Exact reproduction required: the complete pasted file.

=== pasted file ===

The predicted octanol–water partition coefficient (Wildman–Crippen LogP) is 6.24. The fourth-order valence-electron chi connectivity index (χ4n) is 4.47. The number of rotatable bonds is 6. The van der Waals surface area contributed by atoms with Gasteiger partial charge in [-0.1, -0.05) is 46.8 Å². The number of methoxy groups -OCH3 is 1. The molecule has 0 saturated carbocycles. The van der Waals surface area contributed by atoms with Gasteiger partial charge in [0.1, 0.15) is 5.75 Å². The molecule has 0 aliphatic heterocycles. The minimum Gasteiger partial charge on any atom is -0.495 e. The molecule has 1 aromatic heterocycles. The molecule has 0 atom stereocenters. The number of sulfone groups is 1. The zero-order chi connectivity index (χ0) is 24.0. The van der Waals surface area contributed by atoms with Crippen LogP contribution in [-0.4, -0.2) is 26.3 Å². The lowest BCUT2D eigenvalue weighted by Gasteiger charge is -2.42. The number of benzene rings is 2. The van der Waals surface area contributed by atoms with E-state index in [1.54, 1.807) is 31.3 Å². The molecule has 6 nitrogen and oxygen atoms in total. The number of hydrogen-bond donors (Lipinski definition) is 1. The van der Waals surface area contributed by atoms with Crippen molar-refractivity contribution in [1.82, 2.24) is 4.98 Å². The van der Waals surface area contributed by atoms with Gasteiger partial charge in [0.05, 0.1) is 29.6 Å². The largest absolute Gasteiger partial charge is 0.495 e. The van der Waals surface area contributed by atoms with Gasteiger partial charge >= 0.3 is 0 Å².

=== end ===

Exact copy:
The predicted octanol–water partition coefficient (Wildman–Crippen LogP) is 6.24. The fourth-order valence-electron chi connectivity index (χ4n) is 4.47. The number of rotatable bonds is 6. The van der Waals surface area contributed by atoms with Gasteiger partial charge in [-0.1, -0.05) is 46.8 Å². The number of methoxy groups -OCH3 is 1. The molecule has 0 saturated carbocycles. The van der Waals surface area contributed by atoms with Gasteiger partial charge in [0.1, 0.15) is 5.75 Å². The molecule has 0 aliphatic heterocycles. The minimum Gasteiger partial charge on any atom is -0.495 e. The molecule has 1 aromatic heterocycles. The molecule has 0 atom stereocenters. The number of sulfone groups is 1. The zero-order chi connectivity index (χ0) is 24.0. The van der Waals surface area contributed by atoms with Crippen LogP contribution in [-0.4, -0.2) is 26.3 Å². The lowest BCUT2D eigenvalue weighted by Gasteiger charge is -2.42. The number of benzene rings is 2. The van der Waals surface area contributed by atoms with E-state index in [1.54, 1.807) is 31.3 Å². The molecule has 6 nitrogen and oxygen atoms in total. The number of hydrogen-bond donors (Lipinski definition) is 1. The van der Waals surface area contributed by atoms with Crippen molar-refractivity contribution in [1.82, 2.24) is 4.98 Å². The van der Waals surface area contributed by atoms with Gasteiger partial charge in [0.05, 0.1) is 29.6 Å². The largest absolute Gasteiger partial charge is 0.495 e. The van der Waals surface area contributed by atoms with Gasteiger partial charge >= 0.3 is 0 Å².